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Originally published: February 2020
1:18 1930 Le Mans winning Bentley Speed Six
1930 marked the eighth running of the 24 hour race at the Circuit de la Sarthe. It was to be run over the weekend of the 21st/22nd June.
It was the smallest field ever to participate in the event, with just 17 cars lining up on the grid. And that was because this was still the middle of the Great Depression. But it was, nonetheless, a quality field, with two big Bentleys, a mighty seven litre Mercedes and a supercharged Alfa Romeo.
The lead car was to be driven by defending champion, and Bentley company Director, Woolf Barnato.
Race day was hot. Caracciola in the Mercedes, at the head of the field, immediately took the lead. He broke the lap record on lap two and then turned off the supercharger. Birken, in the privately-funded Bentley Blower began to close the gap, but de-laminating tyres thwarted his attack. The Mercedes withstood further onslaughts from both the Davis/Dunfee and the Kidston/Barnato Bentleys.
Through the night Bentley and Mercedes swapped the lead. But at 1:30 am the Mercedes came to a stop; a wire had come loose on the dynamo and the battery had gone flat. This left Bentley running in the first, second, third and fifth positions.
1930 saw the smallest Le Mans 24 Hours grid ever, with just 17 cars. Fortunately, the quality of the field made up for the quantity!
The second half of the race was less exciting. Once again, Bentley staged a formation finish, with Woolf Barnato getting back to back victories in the same Speed Six chassis he had driven in to secure the win in 1929.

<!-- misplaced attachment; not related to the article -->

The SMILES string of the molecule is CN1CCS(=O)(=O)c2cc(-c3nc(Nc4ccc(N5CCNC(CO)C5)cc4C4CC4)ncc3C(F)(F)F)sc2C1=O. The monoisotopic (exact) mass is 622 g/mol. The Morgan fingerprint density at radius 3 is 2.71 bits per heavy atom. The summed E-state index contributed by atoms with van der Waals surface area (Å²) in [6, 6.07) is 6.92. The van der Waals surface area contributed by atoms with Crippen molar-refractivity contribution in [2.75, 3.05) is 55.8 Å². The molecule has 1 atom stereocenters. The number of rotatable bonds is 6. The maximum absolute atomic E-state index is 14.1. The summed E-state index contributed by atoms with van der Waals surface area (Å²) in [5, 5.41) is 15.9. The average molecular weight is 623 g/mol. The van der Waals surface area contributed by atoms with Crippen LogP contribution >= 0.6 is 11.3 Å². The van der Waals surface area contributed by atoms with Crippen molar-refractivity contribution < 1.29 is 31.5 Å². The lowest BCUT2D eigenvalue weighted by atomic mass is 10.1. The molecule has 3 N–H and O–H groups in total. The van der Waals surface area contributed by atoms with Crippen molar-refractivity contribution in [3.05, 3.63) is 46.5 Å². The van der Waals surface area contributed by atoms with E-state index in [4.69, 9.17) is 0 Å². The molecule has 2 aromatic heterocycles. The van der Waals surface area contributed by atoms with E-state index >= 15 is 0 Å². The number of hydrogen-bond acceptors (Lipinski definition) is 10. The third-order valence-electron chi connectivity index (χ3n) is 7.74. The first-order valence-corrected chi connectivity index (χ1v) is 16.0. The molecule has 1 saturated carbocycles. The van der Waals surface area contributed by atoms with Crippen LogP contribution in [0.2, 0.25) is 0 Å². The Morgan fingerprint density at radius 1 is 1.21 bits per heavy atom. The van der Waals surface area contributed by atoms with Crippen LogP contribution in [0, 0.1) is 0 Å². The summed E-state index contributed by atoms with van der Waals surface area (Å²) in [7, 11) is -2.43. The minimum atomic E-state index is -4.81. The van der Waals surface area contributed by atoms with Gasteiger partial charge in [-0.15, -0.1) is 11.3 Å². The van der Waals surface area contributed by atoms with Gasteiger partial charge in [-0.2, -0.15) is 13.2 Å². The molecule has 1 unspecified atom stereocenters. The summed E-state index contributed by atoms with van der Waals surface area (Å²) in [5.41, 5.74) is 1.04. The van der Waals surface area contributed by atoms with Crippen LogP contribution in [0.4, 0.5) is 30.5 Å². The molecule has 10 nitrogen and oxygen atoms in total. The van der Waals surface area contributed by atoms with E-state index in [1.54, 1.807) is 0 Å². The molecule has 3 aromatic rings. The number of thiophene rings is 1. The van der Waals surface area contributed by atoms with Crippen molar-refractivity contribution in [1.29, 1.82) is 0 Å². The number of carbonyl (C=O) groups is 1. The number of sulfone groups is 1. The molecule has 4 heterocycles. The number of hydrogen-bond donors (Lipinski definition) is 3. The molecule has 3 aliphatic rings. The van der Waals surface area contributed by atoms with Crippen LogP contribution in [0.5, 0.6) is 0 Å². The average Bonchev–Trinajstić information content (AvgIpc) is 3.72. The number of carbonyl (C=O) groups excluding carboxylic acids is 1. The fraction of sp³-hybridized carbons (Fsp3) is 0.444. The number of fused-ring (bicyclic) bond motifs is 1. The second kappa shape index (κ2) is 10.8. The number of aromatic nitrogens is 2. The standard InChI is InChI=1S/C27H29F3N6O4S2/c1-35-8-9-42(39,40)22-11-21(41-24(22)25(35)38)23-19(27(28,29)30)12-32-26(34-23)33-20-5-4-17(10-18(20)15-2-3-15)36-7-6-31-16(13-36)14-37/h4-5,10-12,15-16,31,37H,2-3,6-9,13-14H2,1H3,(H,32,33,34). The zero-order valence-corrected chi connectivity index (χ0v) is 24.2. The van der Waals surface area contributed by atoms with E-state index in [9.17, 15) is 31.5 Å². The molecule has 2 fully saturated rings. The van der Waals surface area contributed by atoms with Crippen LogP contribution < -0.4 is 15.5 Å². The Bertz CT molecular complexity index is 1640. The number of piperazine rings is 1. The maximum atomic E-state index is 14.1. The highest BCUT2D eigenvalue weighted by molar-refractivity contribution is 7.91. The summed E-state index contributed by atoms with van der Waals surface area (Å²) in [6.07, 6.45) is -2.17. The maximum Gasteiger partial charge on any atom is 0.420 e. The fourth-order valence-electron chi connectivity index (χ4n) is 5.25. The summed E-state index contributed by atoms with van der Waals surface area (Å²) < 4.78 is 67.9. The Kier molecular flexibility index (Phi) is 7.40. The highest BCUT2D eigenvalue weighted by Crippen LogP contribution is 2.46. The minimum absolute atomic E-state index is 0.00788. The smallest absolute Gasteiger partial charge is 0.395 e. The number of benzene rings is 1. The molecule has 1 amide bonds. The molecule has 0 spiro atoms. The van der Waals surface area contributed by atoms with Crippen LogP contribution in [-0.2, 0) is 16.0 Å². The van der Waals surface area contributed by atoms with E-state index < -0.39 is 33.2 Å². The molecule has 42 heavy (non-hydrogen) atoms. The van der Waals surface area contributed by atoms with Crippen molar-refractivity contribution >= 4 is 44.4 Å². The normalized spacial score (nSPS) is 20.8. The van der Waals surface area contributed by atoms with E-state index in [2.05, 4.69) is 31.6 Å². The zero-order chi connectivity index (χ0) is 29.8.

Barnato immediately announced his retirement, having achieved the amazing feat of three outright wins from three starts. Bentley had now achieved five wins in the first eight years of the race, but this was the depression; and soon after the win Bentley disbanded its works racing team. In 1931, two loan repayments lapsed, the receivers came in, and the company was bought out by Rolls-Royce.
There is not a lot that we can, or that we feel we need to say, about the Spark replica of Barnato’s car.
With the demise of Minichamps as a maker of classic subjects, Spark is now the pre-eminent producer in the market. Their models are made from resin, and are always highly faithful and accurate renditions of the full-size subjects they replicate.
Victory in the 1930 Le Mans 24 Hours marked Bentley’s fifth victory in just eight editions of the event. Its sixth would follow some 73 years later!
Nobody seriously questions the quality of Spark’s models which, given the number of subjects they tackle every year, is quite remarkable. In the margin, CMC creates replicas that are more detailed and intricate, although not necessarily more accurate. But the prices of the German maker’s models now orbit around a different planet. And unlike the French retailer, they produce no more than two subjects a year.
Spark has supplied a photograph of their Bentley, but it is only a low resolution picture. Nobody, however, is going to be disappointed with the quality of the subject.
We expect to see the 1930 Bentley at some point early in the summer. Its RRP is £149.99.
In recent years, the diecast/model collecting world has changed. Dramatically so. The manufacturers don’t hold stock, the importers don’t hold stock, the distributors don’t hold stock and, by and large, neither do the retailers.
Shortly after they are released, the most desirable models sell out quickly. Our view is that replicas do not get more special, or desirable than this Spark Bentley. If you’re a Spark fan, a Bentley fan or a classic Le Mans fan, you should do something about it. Soonish!